Courtesy of Creative Time.
In 1846 Edgar Allan Poe composed an essay titled “The Philosophy of Composition” in which he describes writing “The Raven” as though it were an entirely rational, top-down exercise, involving no nebulous inspirational moment. But the essay is a ruse: Poe’s true aim is to indict the notion that artistic creation proceeds from the general to the specific, and the satirical format obviates the pitfalls of discussing the largely inscrutable misrecognitions of the world that are the kernels of all artistic acts.
Creative Time’s recently published Who Cares, an edited transcript of three dinner conversations moderated by artist and activist Doug Ashford, takes the opposite view. “The necessity for open-ended discourse evolves into specific value and example,” asserts Ashford, responding to his former Group Material collaborator Julie Ault’s concern that conversation is not productive for developing strategies for art’s engagement with the world. But Ashford’s framing of the conversations as “working meetings” intended to develop strategies for art’s socio-political engagement could be seen as a ruse all its own. While the discussions range from the position of artists in a globalized economy to the seeming disconnect between aesthetics and politics to a more anecdotal conversation about art after 9/11, the specifics of what politically engaged artists ought to be up to is left to us.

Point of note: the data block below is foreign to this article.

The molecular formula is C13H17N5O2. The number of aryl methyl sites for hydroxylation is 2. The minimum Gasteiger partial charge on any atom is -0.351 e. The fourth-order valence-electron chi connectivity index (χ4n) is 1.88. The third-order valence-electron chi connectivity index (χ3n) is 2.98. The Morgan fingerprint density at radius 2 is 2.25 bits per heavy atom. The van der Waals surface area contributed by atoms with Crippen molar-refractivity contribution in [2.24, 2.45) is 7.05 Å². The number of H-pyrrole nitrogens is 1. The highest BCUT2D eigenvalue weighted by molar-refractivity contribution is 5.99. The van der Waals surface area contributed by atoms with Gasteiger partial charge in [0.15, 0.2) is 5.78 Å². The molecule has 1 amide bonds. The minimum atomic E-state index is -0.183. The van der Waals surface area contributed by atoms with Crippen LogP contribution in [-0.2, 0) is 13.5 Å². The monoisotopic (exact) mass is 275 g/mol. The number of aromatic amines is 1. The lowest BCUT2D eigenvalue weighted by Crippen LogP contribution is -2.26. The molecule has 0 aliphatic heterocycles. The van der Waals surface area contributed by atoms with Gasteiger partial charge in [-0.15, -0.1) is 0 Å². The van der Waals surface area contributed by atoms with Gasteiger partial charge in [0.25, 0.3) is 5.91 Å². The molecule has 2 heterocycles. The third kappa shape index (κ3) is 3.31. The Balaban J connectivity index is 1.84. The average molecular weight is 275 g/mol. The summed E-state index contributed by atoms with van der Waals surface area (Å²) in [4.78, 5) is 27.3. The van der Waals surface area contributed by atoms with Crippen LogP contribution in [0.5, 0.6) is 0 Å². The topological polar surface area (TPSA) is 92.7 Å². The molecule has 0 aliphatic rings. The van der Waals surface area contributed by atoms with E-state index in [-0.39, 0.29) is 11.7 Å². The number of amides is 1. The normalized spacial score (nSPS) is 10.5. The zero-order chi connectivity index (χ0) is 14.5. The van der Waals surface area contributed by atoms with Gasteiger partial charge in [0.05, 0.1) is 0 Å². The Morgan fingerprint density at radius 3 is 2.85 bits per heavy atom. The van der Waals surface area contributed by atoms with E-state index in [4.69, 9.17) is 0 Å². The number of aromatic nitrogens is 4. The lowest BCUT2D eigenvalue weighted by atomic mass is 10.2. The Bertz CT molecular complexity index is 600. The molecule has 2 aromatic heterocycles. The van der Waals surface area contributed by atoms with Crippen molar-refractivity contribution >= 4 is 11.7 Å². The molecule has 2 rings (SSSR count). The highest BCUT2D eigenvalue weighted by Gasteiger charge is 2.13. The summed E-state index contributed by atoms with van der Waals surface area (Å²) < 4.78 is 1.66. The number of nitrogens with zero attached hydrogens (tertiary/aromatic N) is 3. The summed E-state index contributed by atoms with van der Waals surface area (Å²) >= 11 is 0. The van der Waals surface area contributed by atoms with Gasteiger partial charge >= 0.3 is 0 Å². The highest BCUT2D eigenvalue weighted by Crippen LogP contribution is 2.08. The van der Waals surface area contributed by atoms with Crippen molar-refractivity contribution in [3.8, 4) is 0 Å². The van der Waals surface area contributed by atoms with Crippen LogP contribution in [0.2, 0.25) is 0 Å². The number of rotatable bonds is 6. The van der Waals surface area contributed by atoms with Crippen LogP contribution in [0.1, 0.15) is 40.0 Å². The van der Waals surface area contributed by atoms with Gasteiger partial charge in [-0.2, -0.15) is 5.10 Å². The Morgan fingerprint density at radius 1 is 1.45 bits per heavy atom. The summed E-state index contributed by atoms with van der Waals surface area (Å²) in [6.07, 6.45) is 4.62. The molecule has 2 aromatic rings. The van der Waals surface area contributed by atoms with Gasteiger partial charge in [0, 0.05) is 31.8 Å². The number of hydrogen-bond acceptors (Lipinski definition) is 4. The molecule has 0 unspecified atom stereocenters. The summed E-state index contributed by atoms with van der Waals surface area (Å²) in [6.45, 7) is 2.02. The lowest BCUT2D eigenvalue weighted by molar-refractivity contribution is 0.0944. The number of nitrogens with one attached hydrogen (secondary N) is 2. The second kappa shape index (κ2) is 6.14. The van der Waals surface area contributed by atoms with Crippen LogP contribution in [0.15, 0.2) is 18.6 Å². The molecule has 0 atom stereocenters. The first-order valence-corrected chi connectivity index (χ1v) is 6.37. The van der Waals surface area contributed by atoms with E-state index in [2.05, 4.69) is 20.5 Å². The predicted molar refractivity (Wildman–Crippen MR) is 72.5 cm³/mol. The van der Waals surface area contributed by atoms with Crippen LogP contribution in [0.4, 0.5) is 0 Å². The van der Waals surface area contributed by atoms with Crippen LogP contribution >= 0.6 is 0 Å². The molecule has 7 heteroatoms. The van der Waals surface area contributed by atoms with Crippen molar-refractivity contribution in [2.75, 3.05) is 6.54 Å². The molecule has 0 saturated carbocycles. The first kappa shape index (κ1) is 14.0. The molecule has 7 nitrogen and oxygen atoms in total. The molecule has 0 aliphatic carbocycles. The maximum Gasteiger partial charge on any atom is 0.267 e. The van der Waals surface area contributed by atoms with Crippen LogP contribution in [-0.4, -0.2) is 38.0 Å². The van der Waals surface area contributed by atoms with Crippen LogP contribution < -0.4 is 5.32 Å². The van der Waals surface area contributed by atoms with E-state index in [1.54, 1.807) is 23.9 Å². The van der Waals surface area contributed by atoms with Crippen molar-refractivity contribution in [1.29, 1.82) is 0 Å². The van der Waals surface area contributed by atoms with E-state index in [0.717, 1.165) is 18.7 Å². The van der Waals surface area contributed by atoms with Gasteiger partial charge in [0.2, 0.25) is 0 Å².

Nevertheless, the participants’ provocations (especially those of Ault, Paul Chan, Coco Fusco, Creative Time’s Anne Pasternak, and Amy Sillman) are, if not always particularly insightful, consistently inciting. (Can art model a better world? Should it?) And that’s the point. Despite the occasional self-congratulatory and “these kids today” indulgence, Who Cares successfully encourages at least this reader to get involved in every step of the conversation, with or without a worked-out strategy to change the world.